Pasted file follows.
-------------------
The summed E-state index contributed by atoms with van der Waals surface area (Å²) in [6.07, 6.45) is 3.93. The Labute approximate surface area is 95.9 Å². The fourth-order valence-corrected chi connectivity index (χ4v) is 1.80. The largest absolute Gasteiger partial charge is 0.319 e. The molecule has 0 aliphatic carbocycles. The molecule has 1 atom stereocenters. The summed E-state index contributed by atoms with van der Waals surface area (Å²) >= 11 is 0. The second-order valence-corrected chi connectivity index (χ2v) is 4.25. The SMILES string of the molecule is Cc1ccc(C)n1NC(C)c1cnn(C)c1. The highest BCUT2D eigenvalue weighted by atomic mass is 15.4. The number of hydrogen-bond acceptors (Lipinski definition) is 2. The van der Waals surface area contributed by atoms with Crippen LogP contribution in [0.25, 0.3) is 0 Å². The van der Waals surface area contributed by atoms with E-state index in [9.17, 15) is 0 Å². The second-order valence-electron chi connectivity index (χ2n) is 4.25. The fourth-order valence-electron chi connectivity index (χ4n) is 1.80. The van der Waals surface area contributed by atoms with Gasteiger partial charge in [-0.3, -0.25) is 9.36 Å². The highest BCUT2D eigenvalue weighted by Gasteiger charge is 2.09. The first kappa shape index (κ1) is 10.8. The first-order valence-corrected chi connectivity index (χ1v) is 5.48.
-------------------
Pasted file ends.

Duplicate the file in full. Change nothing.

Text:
The summed E-state index contributed by atoms with van der Waals surface area (Å²) in [6.07, 6.45) is 3.93. The Labute approximate surface area is 95.9 Å². The fourth-order valence-corrected chi connectivity index (χ4v) is 1.80. The largest absolute Gasteiger partial charge is 0.319 e. The molecule has 0 aliphatic carbocycles. The molecule has 1 atom stereocenters. The summed E-state index contributed by atoms with van der Waals surface area (Å²) >= 11 is 0. The second-order valence-corrected chi connectivity index (χ2v) is 4.25. The SMILES string of the molecule is Cc1ccc(C)n1NC(C)c1cnn(C)c1. The highest BCUT2D eigenvalue weighted by atomic mass is 15.4. The number of hydrogen-bond acceptors (Lipinski definition) is 2. The van der Waals surface area contributed by atoms with Crippen LogP contribution in [0.25, 0.3) is 0 Å². The van der Waals surface area contributed by atoms with E-state index in [9.17, 15) is 0 Å². The second-order valence-electron chi connectivity index (χ2n) is 4.25. The fourth-order valence-electron chi connectivity index (χ4n) is 1.80. The van der Waals surface area contributed by atoms with Gasteiger partial charge in [-0.3, -0.25) is 9.36 Å². The highest BCUT2D eigenvalue weighted by Gasteiger charge is 2.09. The first kappa shape index (κ1) is 10.8. The first-order valence-corrected chi connectivity index (χ1v) is 5.48.